While Netflix's exquisite The Haunting of Hill House recently floored me (and many others), Syfy's Channel Zero has returned as TV's most gleefully weird and profoundly persuasive horror series. Making a strategic debut timed for Halloween, Channel Zero: The Dream Door is airing on six consecutive nights, which is a perfect fit for the fast-burning tale. Viewers will be eager to binge, but will still have just enough time between episodes to savor the fucking gloriousness of contortionist clown Pretzel Jack.

As the fourth season in the creepypasta-adapted anthology, Channel Zero: The Dream Door will be thematically familiar to faithful viewers, with its uniquely complicated family drama and characters dealing with loss. Meanwhile, many other elements are different and unexpected, such as the aforementioned nightmare factory Pretzel Jack, and the excellent work from this season's director E.L. Katz (Cheap Thrills, Small Crimes).

At the heart of the storyline is the newly married couple Jillian and Tom Hodgson, played respectively by Danish actress Maria Sten (soon to be seen in DC Universe's Swamp Thing) and Brandon Scott, of Blair Witch and Grey's Anatomy. Friends as children who reconnected later in life, Jillian and Tom aren't exactly the most ideal couple. Both have secrets lurking just beneath the surface, and one wonders how they made it to marriage without addressing some things.

Tom's hidden history certainly provides some narrative twists and turns, but Jillian is a far more fascinating character to think about as the credits roll. It's not merely secrets and falsehoods trying to claw their way to open air. After all, this show would have a completely misleading name if there weren't any actual doors involved, so rest assured that there are plenty. They all have something wildly disturbing behind them, and you will absolutely be aware of the freakiest one when you see it...and hear it.

Without going into spoilers, viewers' safe wager is on Jillian's childhood friend Pretzel Jack inspiring the most giddily horrified reactions. The grotesque and misunderstood oddball is portrayed by America's Got Talent standout Troy James, whose seemingly impossible body is capable of fitting into any nook and cranny available. Even if he didn't hauntingly stalk victims before possibly turning their faces into jellied mush, Pretzel Jack inspires blinding terror just by happily throwing his hands up to say hello.

I think fans will agree that Pretzel Jack needs his own action figure with 489 points of articulation. As well, Channel Zero should release that flip book as a tie-in product so that I can buy it and scare the shit out of my kids and anyone who delivers food or mail to my house. Think of American Horror Story's Twisty the Clown, if John Carroll Lynch could pretzel-fy himself. (Fun to note: Lynch was excellent in Season 2, No End House.)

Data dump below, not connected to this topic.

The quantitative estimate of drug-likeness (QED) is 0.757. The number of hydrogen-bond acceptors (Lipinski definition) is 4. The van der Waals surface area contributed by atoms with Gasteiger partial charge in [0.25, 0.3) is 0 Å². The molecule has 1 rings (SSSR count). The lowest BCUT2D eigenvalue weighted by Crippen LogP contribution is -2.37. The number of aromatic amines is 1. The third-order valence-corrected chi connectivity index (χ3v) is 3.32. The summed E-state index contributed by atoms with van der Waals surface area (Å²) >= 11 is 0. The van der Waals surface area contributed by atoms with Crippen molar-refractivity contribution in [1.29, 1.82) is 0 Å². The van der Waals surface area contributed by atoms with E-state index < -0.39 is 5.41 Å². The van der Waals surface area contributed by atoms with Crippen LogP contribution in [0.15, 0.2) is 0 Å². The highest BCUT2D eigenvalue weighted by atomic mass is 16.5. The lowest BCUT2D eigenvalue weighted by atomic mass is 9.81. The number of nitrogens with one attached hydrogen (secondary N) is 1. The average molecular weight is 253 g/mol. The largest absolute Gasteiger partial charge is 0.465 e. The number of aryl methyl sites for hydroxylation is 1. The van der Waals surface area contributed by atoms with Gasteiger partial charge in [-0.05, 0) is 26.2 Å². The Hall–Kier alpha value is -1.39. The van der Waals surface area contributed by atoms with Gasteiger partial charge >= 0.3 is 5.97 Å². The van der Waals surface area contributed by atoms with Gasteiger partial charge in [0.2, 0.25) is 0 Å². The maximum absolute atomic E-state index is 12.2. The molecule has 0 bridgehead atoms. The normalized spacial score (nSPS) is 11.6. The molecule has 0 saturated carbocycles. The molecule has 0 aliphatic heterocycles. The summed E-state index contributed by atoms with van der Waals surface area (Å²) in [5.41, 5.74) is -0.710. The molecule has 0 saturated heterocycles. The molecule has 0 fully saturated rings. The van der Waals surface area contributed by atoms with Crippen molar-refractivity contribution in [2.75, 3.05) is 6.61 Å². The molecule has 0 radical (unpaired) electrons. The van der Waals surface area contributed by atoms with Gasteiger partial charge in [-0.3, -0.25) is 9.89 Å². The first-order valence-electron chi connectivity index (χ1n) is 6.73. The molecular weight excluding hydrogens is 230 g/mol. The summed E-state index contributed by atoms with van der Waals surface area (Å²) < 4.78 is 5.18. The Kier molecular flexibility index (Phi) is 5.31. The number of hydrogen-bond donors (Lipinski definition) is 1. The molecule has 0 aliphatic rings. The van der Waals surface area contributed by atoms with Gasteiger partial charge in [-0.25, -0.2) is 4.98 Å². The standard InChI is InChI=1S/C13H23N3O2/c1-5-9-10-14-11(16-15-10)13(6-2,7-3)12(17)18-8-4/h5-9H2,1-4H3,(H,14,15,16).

There is one other main character in Channel Zero: The Dream Door: Ian, portrayed by Steven Robertson. Ian takes an instant liking to Jillian, and at first, his big eyes and aw-shucks attitude make him constantly appear seconds from mugging the camera like The Office's Jim Halpert. Honestly, Ian is a very easy-to-hate character from multiple perspectives. To the credit of Robertson and show creator Nick Antosca, that distaste is diluted by his character development, though it intentionally remains throughout.

Other Dream Door treats in store for Channel Zero fans include several different morbid monstrosities that are similar, though inferior, to Pretzel Jack. The always excellent Steven Weber, who appears in a few episodes, doesn't get to do much, but still has THE best line reading in the entire season. Of course, the creative chaos from Nick Antosca and the various episode writers also deserve mounds of praise and appreciation.(Hidden behind Door #3, of course.)

Plus, E.L. Katz is delivering the best work of his directorial career with these six episodes. As it's gone in past seasons, the cinematography stays sharp and crisp, with the camera always set up to deliver maximum tension and discomfort. The Dream Door also manages to top other seasons in terms of how jarringly effective the edits are between scenes. The cuts before all the commercial breaks are especially noteworthy, all coming at pitch-perfect moments.

Speaking of perfect, the darkly comedic horror soaked into each episode's final shot makes it clear that it'd be irresponsible TV ownership not to keep watching until the end. Assuming it does end, of course, without viewers finding themselves to be the ones cramped and folded behind one of Channel Zero's many doors.

Standing tall and awkwardly among TV's upper echelon of horror, Syfy's Channel Zero: The Dream Door premiered on Friday, October 26, and will air over the next five nights at 11:00 p.m. ET. Don't miss it, or bear the bendable wrath of Pretzel Jack. Cleanse your mind of his "talents" by noting all the other new and returning shows hitting this fall season.

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